Translating client requirements to a full fledged, live website is no easy task. At the best of times, it requires multiple rounds of discussions between clients, designers, and developers, resulting in multiple iterations of the design, and the website itself. Throw in the whole responsive concept – having your design adapt to all kinds of mobile devices – and it can get a bit much to handle.
Fortunately, designers and developers are an innovative, caring, and sharing lot. We like to ease each other’s pain. Along with the growing need for responsive websites, there’s been a parallel growth of tools to help make responsive web design and development just a little bit easier. I’ve sorted through some of the tools available and put together this list to help through the phases of the responsive design and development process. Note that this is by no means an exhaustive list, so if you have another tool to share, be sure to post a comment.
Mock-ups, Prototyping and Wireframing Tools
Let’s start with the basics. The design usually starts with a sketch, a wireframe, or a mock-up. The key element here is to get the layouts properly aligned for a variety of mobile devices. Here are some tools to help with that.
I’m old fashioned and still prefer paper and ink for basic sketches. And I love that InterfaceSketch gives designers a bunch of simple (and free) PDF templates designed to match the screen of various mobile devices. You can print out these PDFs and use them to sketch out initial designs with the best design tool ever – a good old pencil. Though it’s basic, it’s a great way to visualize how you’d want things to be.
No one likes getting caught up in creating multiple mock-ups and wireframes for clients. StyleTiles eases part of that pain by enabling web designers to borrow design concepts from interior design. StyleTiles are akin to the swatches of fabric and paint tiles interior designers use. Instead of creating full mock-ups, you can instead use StyleTile swatches to help define the visual language for clients and take them through iterations easily. This is perfect for responsive designs, since there’s no fixed dimensions or layouts defined, but instead it’s all about the visual appeal. Once that’s frozen with the clients, it becomes that much easier for the designer to proceed to the wireframe or real mock-up.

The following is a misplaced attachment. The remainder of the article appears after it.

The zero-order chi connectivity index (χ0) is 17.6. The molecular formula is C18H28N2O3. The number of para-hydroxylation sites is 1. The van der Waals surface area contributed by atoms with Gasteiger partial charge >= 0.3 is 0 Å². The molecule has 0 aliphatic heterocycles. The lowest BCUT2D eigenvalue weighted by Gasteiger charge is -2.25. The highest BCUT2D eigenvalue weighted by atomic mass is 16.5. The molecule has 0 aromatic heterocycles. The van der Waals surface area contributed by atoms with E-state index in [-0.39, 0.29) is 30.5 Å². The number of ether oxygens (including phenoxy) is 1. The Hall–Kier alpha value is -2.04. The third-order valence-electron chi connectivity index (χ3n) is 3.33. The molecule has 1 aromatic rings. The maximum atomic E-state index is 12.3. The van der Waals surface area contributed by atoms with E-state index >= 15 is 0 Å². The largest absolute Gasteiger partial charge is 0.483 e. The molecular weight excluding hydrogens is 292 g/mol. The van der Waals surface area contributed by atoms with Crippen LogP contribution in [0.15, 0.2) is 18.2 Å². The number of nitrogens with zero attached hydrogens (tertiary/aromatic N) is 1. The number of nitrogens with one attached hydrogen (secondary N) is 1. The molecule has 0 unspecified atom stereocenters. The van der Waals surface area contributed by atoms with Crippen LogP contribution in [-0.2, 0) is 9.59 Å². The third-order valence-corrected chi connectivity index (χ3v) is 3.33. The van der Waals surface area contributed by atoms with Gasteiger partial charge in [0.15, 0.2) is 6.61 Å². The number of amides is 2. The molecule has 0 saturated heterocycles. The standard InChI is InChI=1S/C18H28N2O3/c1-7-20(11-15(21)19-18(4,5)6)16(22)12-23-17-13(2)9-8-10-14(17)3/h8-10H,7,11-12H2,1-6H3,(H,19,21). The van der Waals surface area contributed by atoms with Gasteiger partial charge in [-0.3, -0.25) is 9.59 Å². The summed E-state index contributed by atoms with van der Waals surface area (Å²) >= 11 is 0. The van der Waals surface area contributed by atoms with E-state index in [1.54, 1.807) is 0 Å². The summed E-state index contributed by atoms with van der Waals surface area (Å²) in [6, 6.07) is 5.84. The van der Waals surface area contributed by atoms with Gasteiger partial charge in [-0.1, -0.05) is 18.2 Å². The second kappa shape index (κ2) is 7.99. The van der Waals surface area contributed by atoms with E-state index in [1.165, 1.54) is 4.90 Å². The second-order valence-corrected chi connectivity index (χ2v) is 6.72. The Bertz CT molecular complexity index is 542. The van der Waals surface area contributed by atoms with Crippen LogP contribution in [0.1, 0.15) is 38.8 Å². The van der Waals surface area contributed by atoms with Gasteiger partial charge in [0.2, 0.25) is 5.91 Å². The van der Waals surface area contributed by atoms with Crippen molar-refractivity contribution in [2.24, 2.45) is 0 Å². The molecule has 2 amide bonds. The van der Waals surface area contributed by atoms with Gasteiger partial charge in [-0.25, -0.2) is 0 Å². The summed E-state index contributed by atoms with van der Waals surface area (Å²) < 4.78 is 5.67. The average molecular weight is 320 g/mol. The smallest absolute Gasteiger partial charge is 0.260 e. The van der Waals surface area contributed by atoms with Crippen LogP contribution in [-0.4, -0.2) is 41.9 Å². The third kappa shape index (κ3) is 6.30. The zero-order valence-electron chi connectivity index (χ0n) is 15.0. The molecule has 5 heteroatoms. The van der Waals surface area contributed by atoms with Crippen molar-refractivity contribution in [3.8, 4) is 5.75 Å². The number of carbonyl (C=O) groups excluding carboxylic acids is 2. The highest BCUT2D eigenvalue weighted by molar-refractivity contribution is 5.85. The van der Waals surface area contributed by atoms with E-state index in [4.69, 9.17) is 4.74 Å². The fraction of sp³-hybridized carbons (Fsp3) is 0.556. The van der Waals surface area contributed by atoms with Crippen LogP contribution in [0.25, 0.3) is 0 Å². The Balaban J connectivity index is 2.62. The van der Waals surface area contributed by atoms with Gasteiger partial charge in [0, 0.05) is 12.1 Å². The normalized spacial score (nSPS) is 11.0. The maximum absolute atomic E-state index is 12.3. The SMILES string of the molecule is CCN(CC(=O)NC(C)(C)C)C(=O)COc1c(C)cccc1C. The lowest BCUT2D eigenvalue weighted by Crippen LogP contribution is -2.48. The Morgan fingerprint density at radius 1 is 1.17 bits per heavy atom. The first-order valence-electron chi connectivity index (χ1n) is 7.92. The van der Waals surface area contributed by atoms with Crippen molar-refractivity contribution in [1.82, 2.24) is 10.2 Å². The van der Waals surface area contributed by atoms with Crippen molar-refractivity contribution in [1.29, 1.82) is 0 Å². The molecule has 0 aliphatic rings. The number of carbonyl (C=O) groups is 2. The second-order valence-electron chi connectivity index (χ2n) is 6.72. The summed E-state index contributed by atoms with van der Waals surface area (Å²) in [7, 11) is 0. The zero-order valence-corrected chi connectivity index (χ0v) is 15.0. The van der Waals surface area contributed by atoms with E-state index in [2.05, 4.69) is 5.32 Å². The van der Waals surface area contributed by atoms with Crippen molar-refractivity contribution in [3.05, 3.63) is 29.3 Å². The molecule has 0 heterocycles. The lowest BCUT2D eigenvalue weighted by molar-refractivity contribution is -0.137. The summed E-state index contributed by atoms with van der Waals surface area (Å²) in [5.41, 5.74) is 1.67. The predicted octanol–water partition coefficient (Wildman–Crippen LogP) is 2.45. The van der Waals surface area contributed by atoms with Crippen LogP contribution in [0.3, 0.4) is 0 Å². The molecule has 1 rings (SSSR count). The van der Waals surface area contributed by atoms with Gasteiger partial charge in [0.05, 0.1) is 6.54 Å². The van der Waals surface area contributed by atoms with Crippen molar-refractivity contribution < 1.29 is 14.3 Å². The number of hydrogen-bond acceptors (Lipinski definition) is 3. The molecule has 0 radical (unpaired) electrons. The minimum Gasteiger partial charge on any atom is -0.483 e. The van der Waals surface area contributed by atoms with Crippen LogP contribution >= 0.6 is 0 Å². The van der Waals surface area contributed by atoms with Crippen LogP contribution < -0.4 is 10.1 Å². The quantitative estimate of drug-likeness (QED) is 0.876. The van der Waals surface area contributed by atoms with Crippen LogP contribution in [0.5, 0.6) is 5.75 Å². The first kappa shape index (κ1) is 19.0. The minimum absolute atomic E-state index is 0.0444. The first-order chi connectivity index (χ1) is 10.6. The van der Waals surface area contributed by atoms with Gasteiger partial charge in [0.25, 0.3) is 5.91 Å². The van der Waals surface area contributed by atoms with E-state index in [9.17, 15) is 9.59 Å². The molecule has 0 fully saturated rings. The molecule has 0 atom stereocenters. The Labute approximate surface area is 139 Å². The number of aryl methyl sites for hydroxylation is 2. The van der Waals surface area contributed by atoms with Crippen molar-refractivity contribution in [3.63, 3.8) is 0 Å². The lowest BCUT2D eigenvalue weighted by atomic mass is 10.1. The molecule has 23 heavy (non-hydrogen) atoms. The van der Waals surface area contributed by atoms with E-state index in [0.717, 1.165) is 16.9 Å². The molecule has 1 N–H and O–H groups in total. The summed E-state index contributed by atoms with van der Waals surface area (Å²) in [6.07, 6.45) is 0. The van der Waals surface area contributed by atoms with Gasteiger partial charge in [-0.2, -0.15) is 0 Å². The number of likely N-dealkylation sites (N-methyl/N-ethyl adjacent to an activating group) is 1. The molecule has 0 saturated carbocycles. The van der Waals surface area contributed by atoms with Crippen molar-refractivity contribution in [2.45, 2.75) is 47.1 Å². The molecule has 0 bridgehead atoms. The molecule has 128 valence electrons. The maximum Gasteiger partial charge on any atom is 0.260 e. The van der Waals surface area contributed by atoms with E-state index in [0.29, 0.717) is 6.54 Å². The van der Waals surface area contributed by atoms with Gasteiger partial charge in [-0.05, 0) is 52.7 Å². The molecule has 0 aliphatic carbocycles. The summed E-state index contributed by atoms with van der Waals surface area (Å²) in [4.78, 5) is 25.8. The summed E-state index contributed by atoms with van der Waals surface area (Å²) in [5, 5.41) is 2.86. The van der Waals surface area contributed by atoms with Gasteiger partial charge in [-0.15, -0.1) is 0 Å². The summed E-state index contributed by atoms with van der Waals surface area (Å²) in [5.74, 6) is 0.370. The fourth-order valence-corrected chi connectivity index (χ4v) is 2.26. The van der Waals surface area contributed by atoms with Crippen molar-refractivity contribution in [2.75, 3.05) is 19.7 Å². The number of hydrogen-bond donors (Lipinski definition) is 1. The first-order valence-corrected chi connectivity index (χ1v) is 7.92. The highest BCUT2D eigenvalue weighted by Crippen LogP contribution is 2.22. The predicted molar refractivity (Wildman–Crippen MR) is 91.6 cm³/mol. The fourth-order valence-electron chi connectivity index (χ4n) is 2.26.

Now that we’ve got the first sketches and the visual language, time to move on to the wireframes. Traditionally wireframes have been a static representation how the website will eventually look. But what about responsive sites? You don’t want to create separate wireframes for multiple screen sizes. James Miller has a work-workaround. He’s adapted the most typical layouts and created responsive wireframes for them. This saves you the headache of creating them from scratch and lets you easily see which areas of your layout will draw the user’s focus on different devices.
For those looking to create their own wireframe, Wirefy is a great option. It has a very simple workflow with an extensive collection of atomic components that can be moved around easily. It enables designers to build functional wireframes with fluid designs that help keep the focus on the actual content.
Generating Responsive HTML and CSS
After the mock-ups and the wireframes, it will be time to get down to the code. Writing out the CSS with multiple breakpoints and media queries isn’t exactly the most enjoyable part of coding. The following tools take the drudgery out of it and help generate responsive code. While purists may not like them, in my humble opinion, they’re a good way to get started and avoid re-inventing the wheel.
5. Pure CSS
PureCSS is a small set of CSS modules especially designed for mobile devices. It boasts a really tiny footprint (total 4.4KB, minified and gzipped), which drops off further if you use only a subset of the modules. You can create a responsive layout using the Grid and Menu modules. There are also separate modules for other typical CSS elements such as buttons, tables, and forms.
Responsive Web CSS takes a slightly different approach. It lets you create a layout by adding
div elements for each section of the page and then setting the size of each
div depending on how you want it to appear across different devices. Once you have all the elements and sizes in place, you can download a skeleton HTML+CSS for your site.